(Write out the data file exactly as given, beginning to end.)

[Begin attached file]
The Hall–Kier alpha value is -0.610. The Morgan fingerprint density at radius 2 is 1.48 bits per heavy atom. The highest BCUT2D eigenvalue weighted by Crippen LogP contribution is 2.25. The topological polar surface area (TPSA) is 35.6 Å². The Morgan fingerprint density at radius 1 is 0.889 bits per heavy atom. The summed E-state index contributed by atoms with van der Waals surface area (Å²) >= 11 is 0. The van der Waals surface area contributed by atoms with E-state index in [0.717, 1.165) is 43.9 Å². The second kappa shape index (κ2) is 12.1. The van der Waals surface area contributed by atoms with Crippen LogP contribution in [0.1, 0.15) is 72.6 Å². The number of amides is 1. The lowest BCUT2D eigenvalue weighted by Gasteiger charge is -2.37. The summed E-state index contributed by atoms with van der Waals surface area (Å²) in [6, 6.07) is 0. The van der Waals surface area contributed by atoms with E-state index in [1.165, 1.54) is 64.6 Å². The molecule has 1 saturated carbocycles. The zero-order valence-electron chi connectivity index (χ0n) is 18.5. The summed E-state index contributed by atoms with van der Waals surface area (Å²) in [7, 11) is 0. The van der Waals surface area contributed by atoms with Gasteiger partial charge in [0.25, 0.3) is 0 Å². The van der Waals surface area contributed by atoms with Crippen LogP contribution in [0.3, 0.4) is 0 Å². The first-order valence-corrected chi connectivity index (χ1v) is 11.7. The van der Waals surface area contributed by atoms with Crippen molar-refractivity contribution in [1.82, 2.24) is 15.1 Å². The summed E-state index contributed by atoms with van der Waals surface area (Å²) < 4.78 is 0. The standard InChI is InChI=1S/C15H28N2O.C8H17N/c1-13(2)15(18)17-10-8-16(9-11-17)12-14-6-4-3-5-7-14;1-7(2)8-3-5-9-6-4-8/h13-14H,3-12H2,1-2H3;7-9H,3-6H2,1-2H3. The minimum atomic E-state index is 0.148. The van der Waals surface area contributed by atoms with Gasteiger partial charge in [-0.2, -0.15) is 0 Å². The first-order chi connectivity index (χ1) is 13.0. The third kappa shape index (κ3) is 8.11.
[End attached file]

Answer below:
The Hall–Kier alpha value is -0.610. The Morgan fingerprint density at radius 2 is 1.48 bits per heavy atom. The highest BCUT2D eigenvalue weighted by Crippen LogP contribution is 2.25. The topological polar surface area (TPSA) is 35.6 Å². The Morgan fingerprint density at radius 1 is 0.889 bits per heavy atom. The summed E-state index contributed by atoms with van der Waals surface area (Å²) >= 11 is 0. The van der Waals surface area contributed by atoms with E-state index in [0.717, 1.165) is 43.9 Å². The second kappa shape index (κ2) is 12.1. The van der Waals surface area contributed by atoms with Crippen LogP contribution in [0.1, 0.15) is 72.6 Å². The number of amides is 1. The lowest BCUT2D eigenvalue weighted by Gasteiger charge is -2.37. The summed E-state index contributed by atoms with van der Waals surface area (Å²) in [6, 6.07) is 0. The van der Waals surface area contributed by atoms with E-state index in [1.165, 1.54) is 64.6 Å². The molecule has 1 saturated carbocycles. The zero-order valence-electron chi connectivity index (χ0n) is 18.5. The summed E-state index contributed by atoms with van der Waals surface area (Å²) in [7, 11) is 0. The van der Waals surface area contributed by atoms with Gasteiger partial charge in [0.25, 0.3) is 0 Å². The van der Waals surface area contributed by atoms with Crippen LogP contribution in [0.3, 0.4) is 0 Å². The first-order valence-corrected chi connectivity index (χ1v) is 11.7. The van der Waals surface area contributed by atoms with Crippen molar-refractivity contribution in [1.82, 2.24) is 15.1 Å². The summed E-state index contributed by atoms with van der Waals surface area (Å²) < 4.78 is 0. The standard InChI is InChI=1S/C15H28N2O.C8H17N/c1-13(2)15(18)17-10-8-16(9-11-17)12-14-6-4-3-5-7-14;1-7(2)8-3-5-9-6-4-8/h13-14H,3-12H2,1-2H3;7-9H,3-6H2,1-2H3. The minimum atomic E-state index is 0.148. The van der Waals surface area contributed by atoms with Gasteiger partial charge in [-0.2, -0.15) is 0 Å². The first-order chi connectivity index (χ1) is 13.0. The third kappa shape index (κ3) is 8.11.